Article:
This three-part series, reported through personal narratives over five months, examines the ramifications of head injuries in college football and what it means for the future of the sport.
DeSOTO, Texas — Rickey Dixon barely dents the mattress.
The only noise is the television softly playing gospel music and the humming of his ventilator.
In a few hours, family and friends will surround Rickey to celebrate his life and athletic accomplishments at Wilmer-Hutchins High School. But first, I have an interview with the former All-American football player.
Rickey’s Eyegaze — a tool that allows him to communicate through the direction of his eyes — is broken that day. So his son, RJ, and niece Micah, help Rickey answer my questions by holding a yellow sheet of paper in front of him with all 26 letters of the alphabet printed on it.
Rickey tries his best, mustering all his strength to lift his withered arm to point at the letters. But his wavering hand and shaky fingers prove too much, leaving RJ and Micah to often guess what he’s trying to convey.
After an hour of short answers and growing frustration from Rickey, it’s time try something different. I pull out my laptop and play a four-minute highlight video of Rickey’s hall of fame football career at Oklahoma.
At first, Rickey begins to smile. Then, he begins to cry.
“G...r...e...a...t c...a...r...e...e...r,” he says after watching the video. It takes him two minutes and 58 seconds to point out those 11 letters.
Rickey, 52, is an enigma. The once elite athlete now can’t talk, walk, eat or breathe on his own.
In 2013, he was diagnosed with amyotrophic lateral sclerosis, or Lou Gehrig's disease — a fatal condition that slowly causes a person’s nerves and muscles to deteriorate until the body can no longer function. It steals all physical abilities, leaving only the ability to think. Patients typically live three to five years after being diagnosed. If he makes it to July, Rickey will enter year six.
Just 30 years ago, Rickey was an esteemed football player. Known for his aggressive style of play and hard, head-first hitting, he was one of the best safeties to ever come through Oklahoma and play for Barry Switzer. He was the fifth overall pick in the 1988 NFL Draft and played six seasons in the NFL — five for the Cincinnati Bengals and one for the Los Angeles Raiders. In January, Rickey was named to the College Football Hall of Fame as a member of the 2019 class. If he makes it to December, he’ll be inducted with his kids representing him at the ceremony.
His football career has come at a price though. A price that he, and many other players, didn’t know they were paying. Rickey’s generation helped propel football to become the beloved sport it is today. But as many of those players begin to suffer the long-term consequences of the game, fans and players alike have become concerned for its future.
According to him and his family, Rickey’s ALS stems from undiagnosed concussions he suffered during his football career, something he had no idea would affect him later in life.
“Repetitive concussions can lead to accelerated neurodegeneration in patients who already have an underlying neurodegenerative condition,” says Alexandra Stillman, the director of concussion, traumatic brain injury and neurorehabilitation at Beth Israel Deaconess Medical Center in Boston. “In that vein, there have been animal models that show that concussions speed up underlying ALS pathology.”
The Dixons recently received $4.5 million from the more than $1 billion class-action settlement the NFL paid former players in 2017. In the ambiguity about ALS causing concussions, this is a point of clarity: The NFL agreed it was complicit in some of his situation.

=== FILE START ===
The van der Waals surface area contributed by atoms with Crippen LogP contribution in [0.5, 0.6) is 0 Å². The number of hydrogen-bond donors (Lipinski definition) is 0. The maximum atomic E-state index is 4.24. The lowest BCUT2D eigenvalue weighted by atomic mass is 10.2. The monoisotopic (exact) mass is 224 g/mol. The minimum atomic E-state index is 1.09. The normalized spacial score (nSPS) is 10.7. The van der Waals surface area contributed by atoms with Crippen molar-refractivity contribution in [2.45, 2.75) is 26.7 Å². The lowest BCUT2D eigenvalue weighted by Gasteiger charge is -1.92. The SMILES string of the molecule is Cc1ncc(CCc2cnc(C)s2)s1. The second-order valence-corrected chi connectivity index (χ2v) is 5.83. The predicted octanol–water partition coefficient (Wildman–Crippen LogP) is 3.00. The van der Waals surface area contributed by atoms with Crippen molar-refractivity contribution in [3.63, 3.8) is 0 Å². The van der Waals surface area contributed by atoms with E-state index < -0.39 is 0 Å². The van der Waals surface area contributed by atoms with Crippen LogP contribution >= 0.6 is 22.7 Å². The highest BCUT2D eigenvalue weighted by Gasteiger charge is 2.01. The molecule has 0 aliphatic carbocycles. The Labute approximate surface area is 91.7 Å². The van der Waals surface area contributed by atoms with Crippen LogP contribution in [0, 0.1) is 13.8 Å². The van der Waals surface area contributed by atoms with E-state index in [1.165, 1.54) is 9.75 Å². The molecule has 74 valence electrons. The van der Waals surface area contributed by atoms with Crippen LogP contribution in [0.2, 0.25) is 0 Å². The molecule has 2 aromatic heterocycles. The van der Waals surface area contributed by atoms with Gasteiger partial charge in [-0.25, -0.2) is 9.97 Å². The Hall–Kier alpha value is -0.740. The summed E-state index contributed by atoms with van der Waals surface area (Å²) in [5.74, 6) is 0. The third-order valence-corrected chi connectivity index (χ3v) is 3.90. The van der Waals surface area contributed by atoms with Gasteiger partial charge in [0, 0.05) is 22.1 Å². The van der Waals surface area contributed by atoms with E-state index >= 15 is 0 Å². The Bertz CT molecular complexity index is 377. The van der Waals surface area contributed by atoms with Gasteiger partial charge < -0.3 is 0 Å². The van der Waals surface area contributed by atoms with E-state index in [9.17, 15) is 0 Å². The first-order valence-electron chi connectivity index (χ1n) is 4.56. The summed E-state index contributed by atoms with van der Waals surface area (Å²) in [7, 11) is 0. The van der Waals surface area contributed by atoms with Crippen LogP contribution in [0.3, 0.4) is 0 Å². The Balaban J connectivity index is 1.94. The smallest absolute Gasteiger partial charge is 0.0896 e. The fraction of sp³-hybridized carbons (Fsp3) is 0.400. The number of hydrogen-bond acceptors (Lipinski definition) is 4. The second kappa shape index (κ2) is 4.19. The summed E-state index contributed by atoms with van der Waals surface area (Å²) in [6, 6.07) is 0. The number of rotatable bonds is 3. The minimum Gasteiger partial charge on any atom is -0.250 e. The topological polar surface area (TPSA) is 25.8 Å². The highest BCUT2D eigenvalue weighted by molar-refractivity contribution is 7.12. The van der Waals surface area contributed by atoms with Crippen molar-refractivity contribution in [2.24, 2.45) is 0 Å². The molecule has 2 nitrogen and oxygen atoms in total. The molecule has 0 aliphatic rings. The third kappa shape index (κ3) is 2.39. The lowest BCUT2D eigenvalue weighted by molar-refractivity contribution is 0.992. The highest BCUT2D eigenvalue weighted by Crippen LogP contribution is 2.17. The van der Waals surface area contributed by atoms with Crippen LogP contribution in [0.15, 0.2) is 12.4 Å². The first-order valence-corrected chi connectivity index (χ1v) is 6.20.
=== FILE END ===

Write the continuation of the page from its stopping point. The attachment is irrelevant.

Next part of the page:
While Rickey’s circumstance is rare in that only a handful of other football players have been diagnosed with ALS due to concussions — among them O.J. Brigance, Steve Gleason and the late Dwight Clark — his fate remains the same as many other former players who also suffer after their playing career ended.
Boston University’s Chronic Traumatic Encephalopathy Center, the nation’s leading institution on head injury research, has conducted extensive research on CTE and other long-term consequences of repetitive brain trauma in athletes. The center has recently reported doctors are on the verge of diagnosing living people with CTE — a major step in their research.
But for players like Rickey, who never had that information available, it leaves them and their families to answer the question, Was it worth it?
“He used to hold me in one hand,” RJ says. “Now I’m the one carrying him.”
Barry Switzer gave Rickey an assignment each time he visited him at Wilmer-Hutchins High School on a recruiting visit.
Eat two Big Macs.
Rickey, 17, was fearless despite his size. When Switzer first saw him play, Rickey turned his thin, undersized frame into a missile as he demolished his opponent. He was reckless with his body, becoming a fierce and dependable tackler of players 30 to 40 pounds heavier.
“He had great speed, great quickness. And he threw his body around like he was a 200-pounder,” Switzer says. “He wasn’t afraid. He challenged everybody.”
Other schools thought Rickey was too small to play Division I football, but Switzer saw potential in the defensive back because of the way he played the game and gave him a scholarship to play for the Sooners.
“I just needed him to gain a little weight,” Switzer says.
The morning after Rickey arrived to fall camp in 1983, Switzer gathered all the freshmen to introduce them to Rickey, then just 5-foot-10, 160-pounds. OU’s top defensive back that year, Keith Stanberry, was 6-foot-1, 202 pounds.
“I know what every one of you is thinking. ‘Why in the world is he here?’” Switzer said to the team. “Well, let me tell you right now. He’s a better athlete than anybody here, he’s faster than anybody here, and he will knock you on your ass.”
That’s what Switzer liked most — the “knock you on your ass” part.
Rickey started all four years, and by senior year, he was playing close to 180 pounds. He had become one of the fiercest hitters in college football and an All-American.
He helped Oklahoma win the 1985 national championship his sophomore year and still holds the school record for most interceptions in a season (8). He also won the Jim Thorpe Award his senior year as the nation’s top defensive back.
“He was one of the best damn athletes,” Switzer says, “I’ve ever coached.”
Thirty-two years later, Rickey weighs 102 pounds and can’t get out of bed without help.
“How could that happen to such a great athlete like that?” Switzer asks. “I could see how he could have CTE because of the way he hit and because of how physical he was. But I was shocked.”